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Why Openness Matters

Apart from the obvious transparency benefits, there are a lot of good reasons why openness matters. If you have Open Standards it makes it very difficult for any company to act in a monopolistic way about your data.

Some people don't even accept that stuff you enter into programs is your data, and believe that because you used their program to save the data in their file format, they own that data.

If a standard is truly open, you can use any program you like to access your data, or write one yourself. If someone has managed to sneak submarine patents into the standard, you end up with the Gif tax problem.

What happened with the Gif tax, was that the company managed to sneak patented technology into the standard, let everyone write software to display or edit Gif images, and then when it became embedded into the Internet they came looking for money with the intent of suing everyone who didn't pay up.

What happened next was that those who had no choice but to include the image display or manipulation abilities in their software had no choice but to pay up, and everyone else had to remove the technology from their software until the patents ran out.

The same thing also happened with mp3 software, with some video playback software, and with many other classes of software.

If the standard is less open, you end up with an even worse problem, because nobody knows how to implement the standard. Considering that in some places you must keep various documents for up to 7 years, this can be a total disaster.

An example of this is the 'doc' format and 'xls' formats used in Microsoft Office, which so far has had a problem that it is impossible to implement software to write new files in these formats without having a copy of Office sitting on the same machine. This problem is partly solved in a number of open source office suites, including open office.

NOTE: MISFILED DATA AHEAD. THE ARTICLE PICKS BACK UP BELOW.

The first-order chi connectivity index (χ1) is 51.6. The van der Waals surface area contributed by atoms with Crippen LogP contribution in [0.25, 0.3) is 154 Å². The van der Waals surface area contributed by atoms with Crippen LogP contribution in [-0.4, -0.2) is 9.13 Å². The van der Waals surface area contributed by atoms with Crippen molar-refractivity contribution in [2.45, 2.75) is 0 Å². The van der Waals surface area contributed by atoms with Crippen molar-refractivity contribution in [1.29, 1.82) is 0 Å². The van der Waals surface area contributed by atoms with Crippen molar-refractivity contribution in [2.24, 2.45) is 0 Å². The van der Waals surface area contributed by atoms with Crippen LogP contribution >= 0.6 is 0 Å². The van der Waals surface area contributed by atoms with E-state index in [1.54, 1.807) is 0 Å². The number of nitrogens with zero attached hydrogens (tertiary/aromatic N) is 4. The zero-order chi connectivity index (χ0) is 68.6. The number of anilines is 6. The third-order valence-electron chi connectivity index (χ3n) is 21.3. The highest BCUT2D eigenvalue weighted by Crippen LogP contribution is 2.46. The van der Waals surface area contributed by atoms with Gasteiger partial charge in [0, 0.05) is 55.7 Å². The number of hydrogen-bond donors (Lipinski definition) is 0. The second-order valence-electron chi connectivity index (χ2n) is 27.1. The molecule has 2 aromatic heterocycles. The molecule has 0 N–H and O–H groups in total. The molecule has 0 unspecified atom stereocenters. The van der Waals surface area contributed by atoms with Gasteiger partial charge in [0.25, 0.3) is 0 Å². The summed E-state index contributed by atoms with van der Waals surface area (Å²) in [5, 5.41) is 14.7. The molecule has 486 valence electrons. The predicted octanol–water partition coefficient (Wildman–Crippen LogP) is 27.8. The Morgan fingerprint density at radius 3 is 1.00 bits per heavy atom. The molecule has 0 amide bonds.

A recent (2010/05) example occurred with the Aircraft Carrier the USS Nimitz. They found that the interpretation of the engineering drawings needed for servicing and upgrading the reactor were starting to look different. If the standard file format had been open, they could have produced their own file viewer for these drawings.

Even when a standard is completely open and has no other barriers to implementing it, it can still have undefined behaviours in it, which is why it it a good idea to include an Open Source program to provide a reference to look up how others have implemented that ambiguous behaviour, and then seek improvements in the standard so that the ambiguity is removed.

Another problem when standards are not open enough can be seen with various client/server protocols. The SMB protocol used by Microsoft for file sharing over a network was a previously open standard, but when Microsoft got too much of the market so that Microsoft clients were only really talking to Microsoft servers, they started adding proprietary extensions, and building in Microsoft assumptions for ambiguous behaviour, so Microsoft clients would only talk to Microsoft servers.

Over time, the open source Samba Project has provided an alternative implementation, exposing some of these dubious assumptions, and letting any Unix based server (including Mac OS X) provide either end of the protocol.

A lot of people are very concerned over a lot of these issues, and some of the have joined the Pirate Party, who have some good ideas for reforming the legislative framework around intellectual property.